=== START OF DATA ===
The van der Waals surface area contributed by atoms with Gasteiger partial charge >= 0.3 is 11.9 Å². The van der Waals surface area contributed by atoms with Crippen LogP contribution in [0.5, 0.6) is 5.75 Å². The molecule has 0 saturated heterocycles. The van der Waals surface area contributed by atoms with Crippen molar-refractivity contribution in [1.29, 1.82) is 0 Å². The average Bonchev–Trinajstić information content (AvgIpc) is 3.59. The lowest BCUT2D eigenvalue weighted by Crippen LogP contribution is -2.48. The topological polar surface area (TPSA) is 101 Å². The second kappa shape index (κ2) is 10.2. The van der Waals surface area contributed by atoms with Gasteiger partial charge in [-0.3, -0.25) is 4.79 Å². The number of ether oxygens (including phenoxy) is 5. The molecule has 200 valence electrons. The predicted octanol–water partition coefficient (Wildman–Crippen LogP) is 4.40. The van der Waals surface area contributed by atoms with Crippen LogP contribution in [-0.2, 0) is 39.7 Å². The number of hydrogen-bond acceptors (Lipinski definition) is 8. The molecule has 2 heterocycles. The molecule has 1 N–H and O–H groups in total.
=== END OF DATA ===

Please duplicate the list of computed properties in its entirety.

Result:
The van der Waals surface area contributed by atoms with Gasteiger partial charge >= 0.3 is 11.9 Å². The van der Waals surface area contributed by atoms with Crippen LogP contribution in [0.5, 0.6) is 5.75 Å². The molecule has 0 saturated heterocycles. The van der Waals surface area contributed by atoms with Crippen molar-refractivity contribution in [1.29, 1.82) is 0 Å². The average Bonchev–Trinajstić information content (AvgIpc) is 3.59. The lowest BCUT2D eigenvalue weighted by Crippen LogP contribution is -2.48. The topological polar surface area (TPSA) is 101 Å². The second kappa shape index (κ2) is 10.2. The van der Waals surface area contributed by atoms with Gasteiger partial charge in [-0.3, -0.25) is 4.79 Å². The number of ether oxygens (including phenoxy) is 5. The molecule has 200 valence electrons. The predicted octanol–water partition coefficient (Wildman–Crippen LogP) is 4.40. The van der Waals surface area contributed by atoms with Crippen LogP contribution in [-0.2, 0) is 39.7 Å². The number of hydrogen-bond acceptors (Lipinski definition) is 8. The molecule has 2 heterocycles. The molecule has 1 N–H and O–H groups in total.